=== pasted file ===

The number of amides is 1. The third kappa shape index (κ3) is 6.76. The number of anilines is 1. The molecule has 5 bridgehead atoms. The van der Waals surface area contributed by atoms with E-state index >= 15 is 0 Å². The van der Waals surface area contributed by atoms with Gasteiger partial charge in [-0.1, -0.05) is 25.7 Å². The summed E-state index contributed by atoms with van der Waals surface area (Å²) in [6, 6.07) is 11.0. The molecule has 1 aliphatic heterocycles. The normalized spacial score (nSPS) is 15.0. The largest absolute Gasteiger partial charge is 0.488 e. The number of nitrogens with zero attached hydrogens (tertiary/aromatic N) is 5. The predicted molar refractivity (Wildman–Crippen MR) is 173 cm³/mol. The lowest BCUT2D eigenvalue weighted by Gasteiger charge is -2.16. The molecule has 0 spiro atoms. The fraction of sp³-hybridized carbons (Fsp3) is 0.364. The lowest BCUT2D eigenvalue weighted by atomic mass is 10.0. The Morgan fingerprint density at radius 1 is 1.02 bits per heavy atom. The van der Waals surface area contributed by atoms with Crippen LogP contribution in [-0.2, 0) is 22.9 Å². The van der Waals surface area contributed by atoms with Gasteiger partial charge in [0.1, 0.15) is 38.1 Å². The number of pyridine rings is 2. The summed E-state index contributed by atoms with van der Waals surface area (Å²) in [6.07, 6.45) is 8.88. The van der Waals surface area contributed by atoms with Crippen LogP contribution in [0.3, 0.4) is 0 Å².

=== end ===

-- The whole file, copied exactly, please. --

The number of amides is 1. The third kappa shape index (κ3) is 6.76. The number of anilines is 1. The molecule has 5 bridgehead atoms. The van der Waals surface area contributed by atoms with E-state index >= 15 is 0 Å². The van der Waals surface area contributed by atoms with Gasteiger partial charge in [-0.1, -0.05) is 25.7 Å². The summed E-state index contributed by atoms with van der Waals surface area (Å²) in [6, 6.07) is 11.0. The molecule has 1 aliphatic heterocycles. The normalized spacial score (nSPS) is 15.0. The largest absolute Gasteiger partial charge is 0.488 e. The number of nitrogens with zero attached hydrogens (tertiary/aromatic N) is 5. The predicted molar refractivity (Wildman–Crippen MR) is 173 cm³/mol. The lowest BCUT2D eigenvalue weighted by Gasteiger charge is -2.16. The molecule has 0 spiro atoms. The fraction of sp³-hybridized carbons (Fsp3) is 0.364. The lowest BCUT2D eigenvalue weighted by atomic mass is 10.0. The Morgan fingerprint density at radius 1 is 1.02 bits per heavy atom. The van der Waals surface area contributed by atoms with Crippen LogP contribution in [-0.2, 0) is 22.9 Å². The van der Waals surface area contributed by atoms with Gasteiger partial charge in [0.1, 0.15) is 38.1 Å². The number of pyridine rings is 2. The summed E-state index contributed by atoms with van der Waals surface area (Å²) in [6.07, 6.45) is 8.88. The van der Waals surface area contributed by atoms with Crippen LogP contribution in [0.3, 0.4) is 0 Å².